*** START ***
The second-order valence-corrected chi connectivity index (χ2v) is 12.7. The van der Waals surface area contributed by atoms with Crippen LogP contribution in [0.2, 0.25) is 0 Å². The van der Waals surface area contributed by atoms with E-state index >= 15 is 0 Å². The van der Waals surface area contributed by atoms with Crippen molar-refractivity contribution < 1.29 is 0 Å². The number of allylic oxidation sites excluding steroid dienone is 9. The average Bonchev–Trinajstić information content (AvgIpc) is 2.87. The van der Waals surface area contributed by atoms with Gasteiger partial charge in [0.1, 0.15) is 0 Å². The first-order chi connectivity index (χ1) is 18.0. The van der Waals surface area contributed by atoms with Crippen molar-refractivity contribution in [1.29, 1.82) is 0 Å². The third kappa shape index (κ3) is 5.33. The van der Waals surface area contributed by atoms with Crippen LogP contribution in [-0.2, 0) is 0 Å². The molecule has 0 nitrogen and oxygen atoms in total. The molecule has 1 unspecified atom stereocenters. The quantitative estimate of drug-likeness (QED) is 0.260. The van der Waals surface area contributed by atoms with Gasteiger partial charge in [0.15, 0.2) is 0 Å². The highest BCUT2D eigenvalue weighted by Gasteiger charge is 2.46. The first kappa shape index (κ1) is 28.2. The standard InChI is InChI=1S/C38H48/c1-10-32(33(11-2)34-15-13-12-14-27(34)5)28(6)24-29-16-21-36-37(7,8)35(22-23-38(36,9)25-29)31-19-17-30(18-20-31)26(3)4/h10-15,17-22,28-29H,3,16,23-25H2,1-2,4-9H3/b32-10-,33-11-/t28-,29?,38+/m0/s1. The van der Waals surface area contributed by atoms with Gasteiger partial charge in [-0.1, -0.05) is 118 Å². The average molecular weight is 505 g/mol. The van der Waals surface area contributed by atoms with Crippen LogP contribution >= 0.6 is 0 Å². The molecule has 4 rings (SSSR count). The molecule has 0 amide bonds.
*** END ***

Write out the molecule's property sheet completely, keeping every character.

The second-order valence-corrected chi connectivity index (χ2v) is 12.7. The van der Waals surface area contributed by atoms with Crippen LogP contribution in [0.2, 0.25) is 0 Å². The van der Waals surface area contributed by atoms with E-state index >= 15 is 0 Å². The van der Waals surface area contributed by atoms with Crippen molar-refractivity contribution < 1.29 is 0 Å². The number of allylic oxidation sites excluding steroid dienone is 9. The average Bonchev–Trinajstić information content (AvgIpc) is 2.87. The van der Waals surface area contributed by atoms with Gasteiger partial charge in [0.1, 0.15) is 0 Å². The first-order chi connectivity index (χ1) is 18.0. The van der Waals surface area contributed by atoms with Crippen molar-refractivity contribution in [1.29, 1.82) is 0 Å². The third kappa shape index (κ3) is 5.33. The van der Waals surface area contributed by atoms with Crippen LogP contribution in [-0.2, 0) is 0 Å². The molecule has 0 nitrogen and oxygen atoms in total. The molecule has 1 unspecified atom stereocenters. The quantitative estimate of drug-likeness (QED) is 0.260. The van der Waals surface area contributed by atoms with Gasteiger partial charge in [0.15, 0.2) is 0 Å². The highest BCUT2D eigenvalue weighted by Gasteiger charge is 2.46. The first kappa shape index (κ1) is 28.2. The standard InChI is InChI=1S/C38H48/c1-10-32(33(11-2)34-15-13-12-14-27(34)5)28(6)24-29-16-21-36-37(7,8)35(22-23-38(36,9)25-29)31-19-17-30(18-20-31)26(3)4/h10-15,17-22,28-29H,3,16,23-25H2,1-2,4-9H3/b32-10-,33-11-/t28-,29?,38+/m0/s1. The van der Waals surface area contributed by atoms with Gasteiger partial charge in [-0.1, -0.05) is 118 Å². The average molecular weight is 505 g/mol. The van der Waals surface area contributed by atoms with Crippen LogP contribution >= 0.6 is 0 Å². The molecule has 4 rings (SSSR count). The molecule has 0 amide bonds.